During a chance encounter, two nearly identical boys, one a poor beggar and the other a prince, decide to exchange places. The pauper, now living in the royal palace, is constantly filled with the dread of being discovered for who and what he really is while the Prince, dressed in rags, lives on the street enduring hardships he never thought possible. Both children soon discover that neither life is as carefree as they expected.
Mandarin Companion: New graded readers for a new generation of Chinese learners. Now you can read book in Chinese that are fun and accelerate your language learning. Every book in the Mandarin Companion series is carefully written to use characters, words, and grammar that a learner is likely to know.
Level 1 is written using approximately 300 unique Chinese characters and intended for Chinese learners at an upper-elementary level. Most learners will be able to approach this book after one to two years of formal study, depending on the learner and program. This series is designed to combine simplicity of characters with an easy-to-understand storyline that helps beginners grow their vocabulary and language comprehension abilities.
**Traditional Chinese Edition**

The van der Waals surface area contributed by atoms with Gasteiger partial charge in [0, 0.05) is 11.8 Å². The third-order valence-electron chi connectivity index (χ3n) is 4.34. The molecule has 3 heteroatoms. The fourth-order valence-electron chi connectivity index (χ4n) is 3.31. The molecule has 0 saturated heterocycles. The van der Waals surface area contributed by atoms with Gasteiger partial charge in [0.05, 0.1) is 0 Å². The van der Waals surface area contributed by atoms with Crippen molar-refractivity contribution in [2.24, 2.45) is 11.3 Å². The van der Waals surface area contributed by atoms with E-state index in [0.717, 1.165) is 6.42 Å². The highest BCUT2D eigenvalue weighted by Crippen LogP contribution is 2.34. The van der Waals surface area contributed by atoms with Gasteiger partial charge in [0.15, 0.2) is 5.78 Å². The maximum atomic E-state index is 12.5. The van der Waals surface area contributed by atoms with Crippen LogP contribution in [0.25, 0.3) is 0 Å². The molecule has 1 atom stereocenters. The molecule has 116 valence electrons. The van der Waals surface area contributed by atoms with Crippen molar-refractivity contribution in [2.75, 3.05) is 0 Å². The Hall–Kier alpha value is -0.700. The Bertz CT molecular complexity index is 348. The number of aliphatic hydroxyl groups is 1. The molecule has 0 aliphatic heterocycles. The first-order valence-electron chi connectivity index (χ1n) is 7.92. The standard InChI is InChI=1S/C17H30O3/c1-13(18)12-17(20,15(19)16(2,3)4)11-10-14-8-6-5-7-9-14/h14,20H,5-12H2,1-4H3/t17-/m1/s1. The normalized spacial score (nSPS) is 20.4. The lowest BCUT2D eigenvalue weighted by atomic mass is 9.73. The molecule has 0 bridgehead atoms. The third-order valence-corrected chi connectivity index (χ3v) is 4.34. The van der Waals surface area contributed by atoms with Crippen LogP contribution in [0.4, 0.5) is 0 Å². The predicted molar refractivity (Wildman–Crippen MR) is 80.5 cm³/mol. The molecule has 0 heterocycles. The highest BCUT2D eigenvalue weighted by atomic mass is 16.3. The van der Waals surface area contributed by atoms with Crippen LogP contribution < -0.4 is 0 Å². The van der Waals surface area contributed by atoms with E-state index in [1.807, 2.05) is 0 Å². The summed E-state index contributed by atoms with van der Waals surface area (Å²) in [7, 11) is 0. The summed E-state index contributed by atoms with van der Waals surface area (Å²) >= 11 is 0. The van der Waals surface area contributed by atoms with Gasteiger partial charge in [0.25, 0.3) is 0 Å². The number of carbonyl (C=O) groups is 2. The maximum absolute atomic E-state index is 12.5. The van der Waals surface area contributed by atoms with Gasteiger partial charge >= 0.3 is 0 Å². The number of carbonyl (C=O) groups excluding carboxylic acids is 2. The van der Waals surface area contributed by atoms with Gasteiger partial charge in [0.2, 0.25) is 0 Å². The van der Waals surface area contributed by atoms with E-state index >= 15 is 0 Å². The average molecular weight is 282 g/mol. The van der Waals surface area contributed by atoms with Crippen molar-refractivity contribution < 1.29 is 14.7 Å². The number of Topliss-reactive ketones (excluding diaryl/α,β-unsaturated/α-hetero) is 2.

Made less satirical than Mark Twain's classic and simplified for younger readers, this retelling is still a lively romp. A beggar and a prince look so alike that they change places but then cannot immediately switch back. Mayer's (The Unicorn and the Lake) adaptation is serviceable if not sparkling; she retains all the key scenes of the story but flattens Twain's archaisms. While some of the original's sophisticated humor gets lost in the translation, much of it remains. For example, when Edward, the prince, tries telling pauper Tom's parents that he is really the Prince of Wales, Tom's mother responds, "Oh, poor Tom, it's all those books you read that's done this to you." And in court, when Tom is given a finger bowl, he drinks from it, announcing, "This is a very flavorless soup." Lippincott (Bruce Coville's Magic Shop series) vibrantly renders the ragged features of the paupers, and his tableaux are full of life. His palace scenes are ornate, light-filled watercolors of splendor in which the boys' homely, toothy faces seem like the only real and honest things. For readers not yet ready for Twain, this version, like its model, will make them think about their places in the world. Ages 7-up.